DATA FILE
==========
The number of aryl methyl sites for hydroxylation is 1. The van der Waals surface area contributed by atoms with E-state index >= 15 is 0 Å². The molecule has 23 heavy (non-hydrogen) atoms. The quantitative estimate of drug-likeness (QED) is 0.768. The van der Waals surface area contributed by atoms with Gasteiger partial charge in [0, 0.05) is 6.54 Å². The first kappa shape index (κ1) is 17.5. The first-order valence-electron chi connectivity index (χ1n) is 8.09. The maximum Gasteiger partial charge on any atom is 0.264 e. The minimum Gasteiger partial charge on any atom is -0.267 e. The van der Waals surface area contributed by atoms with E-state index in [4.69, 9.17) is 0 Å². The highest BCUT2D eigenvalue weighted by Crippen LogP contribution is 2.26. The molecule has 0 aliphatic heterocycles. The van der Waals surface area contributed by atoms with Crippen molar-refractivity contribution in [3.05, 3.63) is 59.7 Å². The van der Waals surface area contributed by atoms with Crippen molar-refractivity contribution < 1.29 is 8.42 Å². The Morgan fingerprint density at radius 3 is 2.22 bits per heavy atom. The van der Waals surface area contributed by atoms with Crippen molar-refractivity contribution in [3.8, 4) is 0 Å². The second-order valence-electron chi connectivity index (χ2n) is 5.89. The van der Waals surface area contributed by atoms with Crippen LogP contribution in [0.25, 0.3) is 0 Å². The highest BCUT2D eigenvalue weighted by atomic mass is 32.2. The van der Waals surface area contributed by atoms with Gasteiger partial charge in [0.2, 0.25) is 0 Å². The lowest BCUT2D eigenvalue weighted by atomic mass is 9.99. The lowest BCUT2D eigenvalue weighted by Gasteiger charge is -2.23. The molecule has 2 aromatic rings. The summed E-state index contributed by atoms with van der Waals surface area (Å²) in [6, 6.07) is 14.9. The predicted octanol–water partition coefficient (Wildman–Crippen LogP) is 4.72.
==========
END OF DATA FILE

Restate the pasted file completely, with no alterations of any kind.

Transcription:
The number of aryl methyl sites for hydroxylation is 1. The van der Waals surface area contributed by atoms with E-state index >= 15 is 0 Å². The molecule has 23 heavy (non-hydrogen) atoms. The quantitative estimate of drug-likeness (QED) is 0.768. The van der Waals surface area contributed by atoms with Gasteiger partial charge in [0, 0.05) is 6.54 Å². The first kappa shape index (κ1) is 17.5. The first-order valence-electron chi connectivity index (χ1n) is 8.09. The maximum Gasteiger partial charge on any atom is 0.264 e. The minimum Gasteiger partial charge on any atom is -0.267 e. The van der Waals surface area contributed by atoms with E-state index in [4.69, 9.17) is 0 Å². The highest BCUT2D eigenvalue weighted by Crippen LogP contribution is 2.26. The molecule has 0 aliphatic heterocycles. The van der Waals surface area contributed by atoms with Crippen molar-refractivity contribution in [3.05, 3.63) is 59.7 Å². The van der Waals surface area contributed by atoms with Crippen molar-refractivity contribution < 1.29 is 8.42 Å². The Morgan fingerprint density at radius 3 is 2.22 bits per heavy atom. The van der Waals surface area contributed by atoms with Crippen molar-refractivity contribution in [3.8, 4) is 0 Å². The second-order valence-electron chi connectivity index (χ2n) is 5.89. The van der Waals surface area contributed by atoms with Crippen LogP contribution in [0.25, 0.3) is 0 Å². The highest BCUT2D eigenvalue weighted by atomic mass is 32.2. The van der Waals surface area contributed by atoms with Gasteiger partial charge in [0.2, 0.25) is 0 Å². The lowest BCUT2D eigenvalue weighted by atomic mass is 9.99. The lowest BCUT2D eigenvalue weighted by Gasteiger charge is -2.23. The molecule has 2 aromatic rings. The summed E-state index contributed by atoms with van der Waals surface area (Å²) in [6, 6.07) is 14.9. The predicted octanol–water partition coefficient (Wildman–Crippen LogP) is 4.72.